The U.S is Losing a Generation to Poverty

When we devised the formula we use to determine poverty in the United States, it was 1964. President Lyndon Johnson had just taken a tour of communities in Appalachia without electricity, running water, or sewage systems. Indeed, even some urban neighborhoods lacked that basic infrastructure. There was no Medicare system—so the elderly were very poor and largely uninsured—and consumer goods for the middle class, like televisions and vehicles, were pretty new. Food took up much more of a family’s budget, and housing took up much less.

The world was incredibly different. But the way we measure poverty remains the same. We also still imagine poverty looks the way it did in 1964. In reality, economic hardship is much more commonplace, and its appearance is more subtle. Its effects, however, are no less devastating.

This week, when the United States Census Bureau released its poverty data for the year 2013, it showed the first significant decline in poverty since the Great Recession hit: down from 15 percent to 14.5. Greeted more cheerily by economic observers was the news that child poverty had made its biggest drop in years: down almost 2 whole percentage points. It was better news than observers expected.

It’s all relative, though, and enthusiasm was qualified. These numbers are still higher than they were before the recession. In a statement, Robert Greenstein of the Center on Budget Policy and Priorities, a left-of-center think tank in Washington, wrote that if current trends continue, it would take until 2020 for poverty to fall to its 2000 level.

The downward trend is good, as is the fact that fewer families dwell in the type of deep, intergenerational poverty that most of us might stereotype as “true” poverty. But even so, the experience of poverty is still a big problem. Why? For many reasons, but most of all because politicians on both sides of the aisle believe that while Americans should make most of their money from working, they don’t want to ensure that people make a livable wage when they do so.

More and more Americans have jobs since the economy started to rebound. But many of them are still poor. The 1990s were a time when employment was high, and we could cut welfare rolls and push people into work. The 2000s and 2010s, though, have been characterized by crappy jobs with paltry pay, and by a government ever more reluctant to spend any of its tax dollars on people at the bottom end of the income ladder. We’re losing decades, and a generation.

Overall, families with children are doing better than singles or childless couples, but nearly one in five children still lives in poverty. The number of children who are poor or near-poor is still higher than it was before the recession. “Near-poor” includes families whose incomes are less than double the poverty line, and it’s an important measure. The formula used to determine “absolute poverty” is defined as an income that allows for a basic level of sustenance. For last year, that was $23,550 for a family of four. It doesn’t account for how some expenses have changed dramatically over the years—for example, the cost of housing and transportation costs like gas take up much more of our incomes than it did then. Many states and localities provide services to families who fall under the poverty line and also in the “near-poor” category. The official poverty measure is also criticized because it doesn’t take into account the effect government supports like food stamps have on household incomes—in 2013, the program lifted 3.7 million families out of poverty. So, the measure underestimates both economic hardship and the aid families receive.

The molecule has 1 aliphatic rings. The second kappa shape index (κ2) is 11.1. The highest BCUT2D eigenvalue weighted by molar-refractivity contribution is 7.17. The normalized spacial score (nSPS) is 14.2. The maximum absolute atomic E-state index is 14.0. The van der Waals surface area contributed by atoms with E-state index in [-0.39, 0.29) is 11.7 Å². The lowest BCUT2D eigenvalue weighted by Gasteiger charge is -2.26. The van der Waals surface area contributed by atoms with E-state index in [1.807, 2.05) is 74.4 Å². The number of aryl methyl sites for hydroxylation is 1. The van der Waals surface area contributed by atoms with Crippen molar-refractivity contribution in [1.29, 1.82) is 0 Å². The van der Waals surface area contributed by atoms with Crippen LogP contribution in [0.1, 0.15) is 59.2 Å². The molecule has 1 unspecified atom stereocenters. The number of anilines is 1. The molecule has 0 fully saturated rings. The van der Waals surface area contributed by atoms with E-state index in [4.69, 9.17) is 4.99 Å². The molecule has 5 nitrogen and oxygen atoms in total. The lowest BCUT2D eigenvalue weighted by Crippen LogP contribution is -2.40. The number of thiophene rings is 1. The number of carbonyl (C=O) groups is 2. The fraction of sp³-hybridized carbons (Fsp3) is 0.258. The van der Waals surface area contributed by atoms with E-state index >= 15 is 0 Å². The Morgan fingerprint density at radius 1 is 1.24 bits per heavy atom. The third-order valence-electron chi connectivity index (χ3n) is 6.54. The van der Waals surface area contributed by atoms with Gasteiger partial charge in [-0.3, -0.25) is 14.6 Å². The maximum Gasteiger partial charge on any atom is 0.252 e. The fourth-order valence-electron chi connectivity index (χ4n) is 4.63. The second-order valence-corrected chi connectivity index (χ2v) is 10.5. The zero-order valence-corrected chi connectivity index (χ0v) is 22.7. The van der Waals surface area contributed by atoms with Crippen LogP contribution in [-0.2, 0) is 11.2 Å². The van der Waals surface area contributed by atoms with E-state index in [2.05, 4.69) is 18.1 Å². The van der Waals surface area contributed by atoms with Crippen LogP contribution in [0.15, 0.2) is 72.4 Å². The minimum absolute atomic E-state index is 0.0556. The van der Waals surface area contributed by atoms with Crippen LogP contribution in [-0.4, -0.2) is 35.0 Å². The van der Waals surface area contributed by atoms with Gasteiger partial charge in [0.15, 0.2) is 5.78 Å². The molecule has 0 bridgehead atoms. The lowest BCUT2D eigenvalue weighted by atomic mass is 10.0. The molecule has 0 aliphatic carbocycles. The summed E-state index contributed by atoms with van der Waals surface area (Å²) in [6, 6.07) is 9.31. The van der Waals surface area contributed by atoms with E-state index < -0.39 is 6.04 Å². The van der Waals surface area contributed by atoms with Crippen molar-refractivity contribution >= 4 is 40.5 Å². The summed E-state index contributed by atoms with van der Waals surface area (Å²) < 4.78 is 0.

In total, 42.6 percent of children still live in families who are poor or near-poor, which means they are struggling economically. The rate of child poverty in the United States is higher than it is in other countries—for example, the UK rate 12.1 percent, and in France it’s 8.8 percent. Also, children are the poorest demographic group in the United States. Families that are only a little above the poverty line tend to dip below it frequently, when a parent loses a job or suffers a setback, so even families technically above the poverty line may experience periods of severe financial insecurity. Two-thirds live with at least one parent who is working at least part time. One-third live in a household with at least one parent working full time. “Getting into a job isn’t enough,” said Elizabeth Lower-Basch, policy coordinator for CLASP, a think tank in Washington that studies policies for low-income families. “It needs to be a job that’s consistent and needs to pay enough to get out of poverty.”

Poverty early in life can create obstacles to learning. Children who don’t get enough to eat may experience development delays. They tend to attend worse schools, which lowers their future earnings potential.

Another group more likely to be poorer than others is young adults aged 18 to 24. People in that age range are especially likely to experience poverty if they were poor as children themselves, or if they have children already. In fact, 40 percent of adults will dip below the poverty line at some point in their lives.

The fact that it’s especially so for the generation of children growing up today is what troubles policymakers the most. “People shouldn’t have in their minds only families with tons of problems,” says Olivia Golden, CLASP’s executive director. “They should understand how widespread the experience is.”